Alan Kay Colloquium: Squeaking by on New Ideas
Can fourth and fifth grade students write a computer program that teaches them gravity?
B.J. Allen-Conn thinks so, because she has them do it in her classroom. Allen-Conn is an elementary school teacher in the Los Angeles Unified School District who uses a new program called "Squeak" to teach all her subjects-including math, science and literature. "There is no way I could have taught gravity in any other way. You can read about it, but to really understand the concept and find a way to create gravity...this program allows you to do it."
Alan Kay introduced the program in a colloquium given to a packed Milbank Chapel on April 10th. The colloquium was the keynote address for a series of workshops on Squeak. The event was sponsored by the Mathematics, Science and Technology Department and CEO&I under the guidance of Danielle Kaplan, Assistant Professor of Technology and Education.
Kay is a pioneer in the computing field; as a member of the Xerox Palo Alto Research Center from the late 1960s, he saw the creation of the now ubiquitous technology of personal and laptop computing and the "Windows" or Graphical User Interface (GUI) type of operating system. Kay also has a deep interest in educational uses of technology.
Kay spoke on how teachers can effectively use technology to teach mathematics and science. Squeak has numerous applications, which allow kids to explore math and science through visual, hands-on exploration. Using Squeak students engage in complex mathematical reasoning while having fun and experimenting on their own. At the colloquium Kay demonstrated how, using Squeak, students can draw a car, figure out how to drive it, and make it a robot car using mathematical reasoning. Other applications allow students to visually explore how gravity works, how ants find food, and how slime molds operate.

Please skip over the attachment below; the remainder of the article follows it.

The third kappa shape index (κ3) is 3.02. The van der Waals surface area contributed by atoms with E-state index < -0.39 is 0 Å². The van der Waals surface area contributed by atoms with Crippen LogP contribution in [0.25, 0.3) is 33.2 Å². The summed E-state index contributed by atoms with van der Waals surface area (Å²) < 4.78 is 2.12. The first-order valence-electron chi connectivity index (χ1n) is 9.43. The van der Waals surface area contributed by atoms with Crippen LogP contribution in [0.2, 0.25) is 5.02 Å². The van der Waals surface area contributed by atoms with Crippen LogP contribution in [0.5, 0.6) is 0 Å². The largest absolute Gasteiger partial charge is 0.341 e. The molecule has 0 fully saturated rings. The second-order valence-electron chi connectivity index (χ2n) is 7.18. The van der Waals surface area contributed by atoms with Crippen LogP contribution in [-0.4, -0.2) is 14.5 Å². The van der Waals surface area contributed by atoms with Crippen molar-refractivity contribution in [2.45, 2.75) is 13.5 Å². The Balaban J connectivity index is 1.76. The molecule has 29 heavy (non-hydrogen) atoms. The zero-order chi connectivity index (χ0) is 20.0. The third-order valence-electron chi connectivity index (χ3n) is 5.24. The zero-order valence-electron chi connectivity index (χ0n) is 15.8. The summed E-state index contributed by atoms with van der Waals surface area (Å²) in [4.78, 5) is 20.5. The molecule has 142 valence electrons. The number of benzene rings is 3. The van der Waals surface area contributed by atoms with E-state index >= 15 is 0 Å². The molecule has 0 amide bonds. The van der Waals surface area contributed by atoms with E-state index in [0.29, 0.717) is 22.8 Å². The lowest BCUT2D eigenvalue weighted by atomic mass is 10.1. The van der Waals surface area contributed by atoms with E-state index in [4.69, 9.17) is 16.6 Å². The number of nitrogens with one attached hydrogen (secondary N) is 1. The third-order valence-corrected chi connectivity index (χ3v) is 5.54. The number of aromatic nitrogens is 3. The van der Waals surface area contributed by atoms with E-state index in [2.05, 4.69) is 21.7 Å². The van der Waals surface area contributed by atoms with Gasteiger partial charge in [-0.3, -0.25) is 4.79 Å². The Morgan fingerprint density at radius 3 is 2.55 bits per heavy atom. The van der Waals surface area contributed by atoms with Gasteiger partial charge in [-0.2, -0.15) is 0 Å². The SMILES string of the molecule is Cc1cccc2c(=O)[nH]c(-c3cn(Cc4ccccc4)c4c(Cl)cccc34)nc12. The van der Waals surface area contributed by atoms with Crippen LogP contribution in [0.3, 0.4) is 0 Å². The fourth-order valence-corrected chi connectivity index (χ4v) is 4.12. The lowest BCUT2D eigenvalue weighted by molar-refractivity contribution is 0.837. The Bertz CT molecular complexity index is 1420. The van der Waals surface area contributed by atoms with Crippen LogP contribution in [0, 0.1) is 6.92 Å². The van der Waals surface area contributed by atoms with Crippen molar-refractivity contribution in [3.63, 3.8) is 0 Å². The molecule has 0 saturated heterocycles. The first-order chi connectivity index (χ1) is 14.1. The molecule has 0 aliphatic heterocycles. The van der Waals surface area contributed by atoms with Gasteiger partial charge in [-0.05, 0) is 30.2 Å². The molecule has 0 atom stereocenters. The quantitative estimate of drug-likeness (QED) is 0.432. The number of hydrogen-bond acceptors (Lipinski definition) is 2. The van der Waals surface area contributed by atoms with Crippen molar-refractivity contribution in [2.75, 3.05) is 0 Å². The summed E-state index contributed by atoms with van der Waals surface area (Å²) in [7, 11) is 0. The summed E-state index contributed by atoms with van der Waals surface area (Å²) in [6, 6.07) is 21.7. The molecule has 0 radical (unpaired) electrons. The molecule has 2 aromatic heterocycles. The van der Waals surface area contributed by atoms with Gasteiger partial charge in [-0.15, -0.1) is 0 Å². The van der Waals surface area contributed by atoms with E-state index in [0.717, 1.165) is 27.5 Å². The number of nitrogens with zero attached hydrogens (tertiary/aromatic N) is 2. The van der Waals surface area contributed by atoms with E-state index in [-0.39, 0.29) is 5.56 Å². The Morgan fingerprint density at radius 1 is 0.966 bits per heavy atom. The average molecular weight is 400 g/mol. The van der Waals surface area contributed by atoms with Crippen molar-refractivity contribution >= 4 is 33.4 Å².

The driving motivation behind creating this program is to let kids have fun while engaging in real learning. Kay pointed out that students are capable of much more complex thinking than what is required for most school tasks. According to Kay, school mathematics is only a very small part of what he calls "real mathematics."
Real mathematics involves a deep understanding of relationships. Children can access this knowledge through real-world demonstrations that are fun and challenging, such as those provided by Squeak. Kay said his work is inspired by Maria Montessori, who threw away any of her inventions that the students didn't think was a toy.
"Squeak is a powerful technological tool for teaching kids math and science while still having fun," said Kay.
To underline the point, Allen-Conn said that to really learn, you must make something yourself. "If you don't build it yourself, it's not inside your heart. You don't internalize it. You really don't know it. That's what my passion is about Squeak and teaching in general."
Kim Rose, CEO of Viewpoints Research Institute, a non-profit group founded by Kay, is trying to get the word out on Squeak. The TC-Squeak connection arose when Kaplan saw Kay speak at an educational technology conference, said Rose. This ultimately led to the colloquium and workshops.
Rose said she is excited by the possibility of further collaboration with Teachers College. "The people here at TC can help us think about things that we think are important: curriculum development, professional development, how to get both teachers already in service and ones that are pre-service thinking about educational technology." She is also co-authoring, with Allen-Conn, a book of sequential projects to teach students the skills of using Squeak.
Kaplan, who worked with Lara Tilmanus and Bruce Strothenke to assist the participants, said that new ideas and tools like Squeak need to reach practitioners and teachers in service. She said that she would like to encourage all teachers, beyond those already technologically inclined, to take advantage of educational technologies like Squeak.
For more information, visit www.squeakland.org.
Published Thursday, May. 1, 2003